The Argus at KellyGang 16/4/1880

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Redtapeism was ever a prominent feature of the business of all departments of the Government service, and was more especially noticeable in matters immediately connected with the police force. This curse of redtape officialism has been spoken and written against times innumerably, but the result has been very similar to water showered upon a duck's back, rather appreciated by the target than otherwise. We have now a very striking exemplification of the baneful effects of this circumlocution as practised in the police department, a rule as strictly adhered to by all connected with the constabulary as was the Mosaic law by the children of Israel. Late in the month of October, 1878, society was electrified by the announcement of a fearful tragedy for which they were quite unprepared, and which burst upon them with all the bewilderment of a volcanic eruption?namely, the murder of three troopers in the mountains near Mansfield.

The harrowing details of the manner in which gallant Sergeant Kennedy and Constables Scanlan and Lonigan met their awful doom are too vividly remembered to require recapitulation. The first feeling of horror at the event having worn off, it was sanguinely anticipated that the capture and certain condemnation of the murderers to the gallows would be but the work of a few days, or weeks at most. The efficiency of the police force was referred to in glowing terms, and police authorities rather gloated over the opportunity to show the efficiency of the magnificent system of police management in vogue, an opportunity which for many years previously had been denied to them, and which it was believed would never again occur in Victoria. Indeed the bushranging days had become quite legendary and were shrouded in a mystery of romance, the "oldest inhabitant" who had actually come in contact with a bushranger being looked upon as a relic of a past age, and was lionised accordingly.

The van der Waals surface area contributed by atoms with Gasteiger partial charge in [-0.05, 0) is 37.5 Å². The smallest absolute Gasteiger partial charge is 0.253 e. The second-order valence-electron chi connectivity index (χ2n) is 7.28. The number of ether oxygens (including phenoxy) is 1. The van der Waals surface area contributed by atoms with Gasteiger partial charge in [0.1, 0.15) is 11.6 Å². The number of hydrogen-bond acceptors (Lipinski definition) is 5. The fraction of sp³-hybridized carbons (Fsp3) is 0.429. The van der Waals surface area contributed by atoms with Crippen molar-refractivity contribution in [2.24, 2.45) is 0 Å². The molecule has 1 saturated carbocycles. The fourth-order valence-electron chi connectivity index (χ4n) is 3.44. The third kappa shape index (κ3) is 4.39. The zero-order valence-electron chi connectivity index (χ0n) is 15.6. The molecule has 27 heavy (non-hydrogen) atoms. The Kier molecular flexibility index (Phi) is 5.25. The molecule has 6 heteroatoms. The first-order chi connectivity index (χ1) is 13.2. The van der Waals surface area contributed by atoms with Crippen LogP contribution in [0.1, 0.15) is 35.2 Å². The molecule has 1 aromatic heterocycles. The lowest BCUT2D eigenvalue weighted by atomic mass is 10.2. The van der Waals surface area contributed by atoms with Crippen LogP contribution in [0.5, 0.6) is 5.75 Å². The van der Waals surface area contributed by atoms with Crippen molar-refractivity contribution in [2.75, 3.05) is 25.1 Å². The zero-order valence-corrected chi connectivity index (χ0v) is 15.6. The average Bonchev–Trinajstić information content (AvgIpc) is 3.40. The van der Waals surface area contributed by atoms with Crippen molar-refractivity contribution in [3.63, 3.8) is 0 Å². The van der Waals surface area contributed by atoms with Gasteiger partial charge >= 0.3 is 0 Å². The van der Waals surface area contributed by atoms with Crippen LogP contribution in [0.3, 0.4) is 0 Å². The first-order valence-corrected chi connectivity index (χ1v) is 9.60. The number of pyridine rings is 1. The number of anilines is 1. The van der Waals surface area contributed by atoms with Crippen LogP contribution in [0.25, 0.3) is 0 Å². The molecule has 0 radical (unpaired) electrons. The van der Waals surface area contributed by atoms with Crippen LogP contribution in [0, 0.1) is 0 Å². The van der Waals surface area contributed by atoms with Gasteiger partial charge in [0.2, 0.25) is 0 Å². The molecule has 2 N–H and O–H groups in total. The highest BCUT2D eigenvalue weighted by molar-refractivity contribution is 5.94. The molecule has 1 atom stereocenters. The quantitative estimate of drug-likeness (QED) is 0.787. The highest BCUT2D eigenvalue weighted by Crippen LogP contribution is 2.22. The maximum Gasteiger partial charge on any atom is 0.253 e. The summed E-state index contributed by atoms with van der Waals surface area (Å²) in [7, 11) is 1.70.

The rude shock caused by the appearance of the Kelly gang effectually dispelled these Utopian theories, but still the theorists laid to their souls the flattering unction that the unfortunate and entirely unexpected tragedy had but furnished the occasion for a display of brilliancy, of strategy, and acumen, from our defenders. The result is only too well known. After an ostentatious search of over 18 months' duration, and the expenditure of many thousands of pounds of the people's money, we are now no nearer the capture than ever. In vain where the townships of the north-eastern and border districts garrisoned so as to resemble centres of a country under martial rule; in vain was the Murray river patrolled day and night on both sides; in vain were large rewards for the apprehension or death of members of the gang offered; and in vain were the hundred and one other devices of the police officials; and now the conviction has forced itself almost unwillingly upon most persons that this disastrous failure of the combined resources of all the police magnates of both colonies to effect the arrest of four ordinary backwoods larrikins is attributable chiefly to the rule of redtape always characteristic of the Government service.


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